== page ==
Here is another reference to an earlier paper
Although a disease can be causally genetic, intensified mapping efforts have so far been unable to identify genes that account for more than a small fraction of the familial risk, perhaps because the responsible variation arises by somatic mutation Continue reading Sequence, sequence, sequence it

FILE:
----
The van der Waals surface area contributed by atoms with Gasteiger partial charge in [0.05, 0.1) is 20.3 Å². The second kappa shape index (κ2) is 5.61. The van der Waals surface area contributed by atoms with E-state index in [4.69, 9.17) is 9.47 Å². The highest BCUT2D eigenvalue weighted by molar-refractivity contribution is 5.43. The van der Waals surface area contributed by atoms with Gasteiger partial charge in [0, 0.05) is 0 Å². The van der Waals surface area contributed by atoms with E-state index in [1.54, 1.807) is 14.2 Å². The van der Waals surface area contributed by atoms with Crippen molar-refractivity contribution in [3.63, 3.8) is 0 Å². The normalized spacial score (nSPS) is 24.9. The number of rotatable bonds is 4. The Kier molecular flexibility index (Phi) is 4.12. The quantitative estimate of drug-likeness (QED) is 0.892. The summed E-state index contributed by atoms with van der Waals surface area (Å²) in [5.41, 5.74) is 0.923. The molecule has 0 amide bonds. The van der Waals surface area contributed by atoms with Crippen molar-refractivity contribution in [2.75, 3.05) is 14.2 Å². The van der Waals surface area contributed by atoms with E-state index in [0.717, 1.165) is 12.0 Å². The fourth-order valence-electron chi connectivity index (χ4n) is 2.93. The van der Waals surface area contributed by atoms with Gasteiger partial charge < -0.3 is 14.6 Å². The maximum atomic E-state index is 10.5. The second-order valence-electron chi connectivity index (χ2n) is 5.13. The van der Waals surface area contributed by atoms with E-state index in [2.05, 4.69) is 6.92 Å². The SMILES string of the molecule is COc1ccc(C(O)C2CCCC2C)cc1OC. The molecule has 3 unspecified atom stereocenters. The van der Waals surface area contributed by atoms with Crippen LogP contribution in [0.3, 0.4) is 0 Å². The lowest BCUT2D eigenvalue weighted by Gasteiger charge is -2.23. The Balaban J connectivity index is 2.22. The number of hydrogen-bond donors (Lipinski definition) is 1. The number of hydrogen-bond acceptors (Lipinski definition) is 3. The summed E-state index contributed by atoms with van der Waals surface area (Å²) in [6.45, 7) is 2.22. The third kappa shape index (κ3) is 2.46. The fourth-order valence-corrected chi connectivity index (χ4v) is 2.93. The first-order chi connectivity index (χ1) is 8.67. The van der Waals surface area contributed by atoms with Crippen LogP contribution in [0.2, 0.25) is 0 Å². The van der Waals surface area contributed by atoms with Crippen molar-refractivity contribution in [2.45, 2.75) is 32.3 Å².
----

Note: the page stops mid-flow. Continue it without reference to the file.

Nature genetics as an advance online publication about comparative genome sequencing of E. coli where 13 de novo mutations in 5 strains were monitored over 44 d (or ~660 generations). It is a great study – not only because the author list includes one of my previous coauthors – but for giving a first insight about development of a mutation and fixing its allele frequency. Unfortunately, there is no flowchart and the methods are somewhat vague, what has been sequenced (or resequenced) in which strain at what time . In other words who are the winners? Did they manage that by their own strength or with a little help of some friends? Why rises the allele frequency always to 100% and what about some discrepancy of allele frequency and fitness? We will hopefully see more of these studies, yea, yea.